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The Grace of God by Andy Stanley

The Grace of God coverAndy Stanley’s, “The GRACE of GOD,” was probably one of the best books I read this year.  I’ve been a pastor for 20 years and thought I understood all about grace, but Andy truly showed me how amazing grace is by taking me through the entire Bible showing me God’s grace in places I least expected it.

The book was masterfully put together and organized in a clear concise way.  I enjoyed the trip Andy took me on as he went through the Old Testament and into the New Testament to help me discover some aspects of grace that I would normally miss.  In his acknowledgment, Andy credits Thomas Nelson with encouraging him to write the book and providing him with someone (Mark Gaither) to help organize his thoughts on the matter.

There were plenty of write me downs:

  • Grace is never just enough, but more than enough.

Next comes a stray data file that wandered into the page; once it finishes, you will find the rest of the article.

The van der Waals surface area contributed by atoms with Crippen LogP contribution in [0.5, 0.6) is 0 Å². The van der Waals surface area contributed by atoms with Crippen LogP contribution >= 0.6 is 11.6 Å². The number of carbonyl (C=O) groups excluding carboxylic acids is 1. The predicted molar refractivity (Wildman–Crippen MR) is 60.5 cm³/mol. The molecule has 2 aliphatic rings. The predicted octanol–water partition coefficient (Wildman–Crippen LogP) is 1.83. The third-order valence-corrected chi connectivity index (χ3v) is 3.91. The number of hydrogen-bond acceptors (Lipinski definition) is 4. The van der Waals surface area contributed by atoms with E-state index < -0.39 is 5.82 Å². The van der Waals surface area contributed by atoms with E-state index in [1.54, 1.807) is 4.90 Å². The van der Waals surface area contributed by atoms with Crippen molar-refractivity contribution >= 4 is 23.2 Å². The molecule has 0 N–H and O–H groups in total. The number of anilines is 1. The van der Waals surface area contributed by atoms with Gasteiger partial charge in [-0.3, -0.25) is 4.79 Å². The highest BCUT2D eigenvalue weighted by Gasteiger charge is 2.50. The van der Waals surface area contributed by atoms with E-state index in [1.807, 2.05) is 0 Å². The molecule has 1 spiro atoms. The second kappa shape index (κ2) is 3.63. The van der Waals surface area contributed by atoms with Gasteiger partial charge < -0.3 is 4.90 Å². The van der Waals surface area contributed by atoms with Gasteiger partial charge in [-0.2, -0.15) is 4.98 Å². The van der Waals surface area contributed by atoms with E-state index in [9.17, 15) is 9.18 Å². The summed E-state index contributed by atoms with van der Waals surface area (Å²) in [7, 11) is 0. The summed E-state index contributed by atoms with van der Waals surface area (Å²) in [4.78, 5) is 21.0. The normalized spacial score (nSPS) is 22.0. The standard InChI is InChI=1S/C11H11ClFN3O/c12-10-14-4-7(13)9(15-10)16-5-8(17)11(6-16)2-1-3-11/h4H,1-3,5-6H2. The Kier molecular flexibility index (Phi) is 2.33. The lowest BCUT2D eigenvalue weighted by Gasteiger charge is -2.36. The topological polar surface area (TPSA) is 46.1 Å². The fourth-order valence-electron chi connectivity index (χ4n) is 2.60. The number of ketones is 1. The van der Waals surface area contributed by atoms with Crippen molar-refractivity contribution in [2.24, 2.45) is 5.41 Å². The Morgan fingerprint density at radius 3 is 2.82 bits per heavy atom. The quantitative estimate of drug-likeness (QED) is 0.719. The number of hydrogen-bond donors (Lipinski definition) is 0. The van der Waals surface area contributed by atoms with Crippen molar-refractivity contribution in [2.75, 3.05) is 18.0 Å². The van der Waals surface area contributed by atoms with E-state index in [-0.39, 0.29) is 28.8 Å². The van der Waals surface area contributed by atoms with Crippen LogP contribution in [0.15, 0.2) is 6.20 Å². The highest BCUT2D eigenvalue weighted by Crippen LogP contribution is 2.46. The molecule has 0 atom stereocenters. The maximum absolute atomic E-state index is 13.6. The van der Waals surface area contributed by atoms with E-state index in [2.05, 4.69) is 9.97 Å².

• Grace plus anything is anything but grace.
  • Grace is not reserved for good people; grace underscores the goodness of God.
  • God initiated a relationship with his people before he even told them what the rules were.
  • The Law is an expression of God’s grace. (Chapter 4… Great Chapter!)
  • God’s Law reminds us of our need for grace.
  • The purpose of the Law was not to make us good, but to keep us free.
  • Grace is slow to judge and quick to deliver.
  • The Grace of God has no load limits.
  • Grace is predictably unpredictable.
  • Receiving grace is often easier than dispensing it.
  • Grace is inviting to the unrighteous and threatening to the self-righteous.
  • Grace is not earned; it is offered.

My favorite chapter wasn’t even listed as a chapter, but was a prologue that dealt with all the “what-abouts” of grace.   What about obedience?  What about disobedience? What about repeated misbehavior? What about bad habits?  What about justice?  What about repentance?   I LOVED the way Andy tied in all these “what-abouts” to the story of the Prodigal Son!  The book would be worth the price just for those 6 pages of insight I learned from that story.  It made me read through the Prodigal Son (Luke 15) and count the number of “what-abouts” implied in the story.

I would give Andy’s book a SOLID 5 stars and would recommend it for both the new as well as the seasoned believer.

**I received, “The Grace of God,” free of charge in exchange for a non-biased review.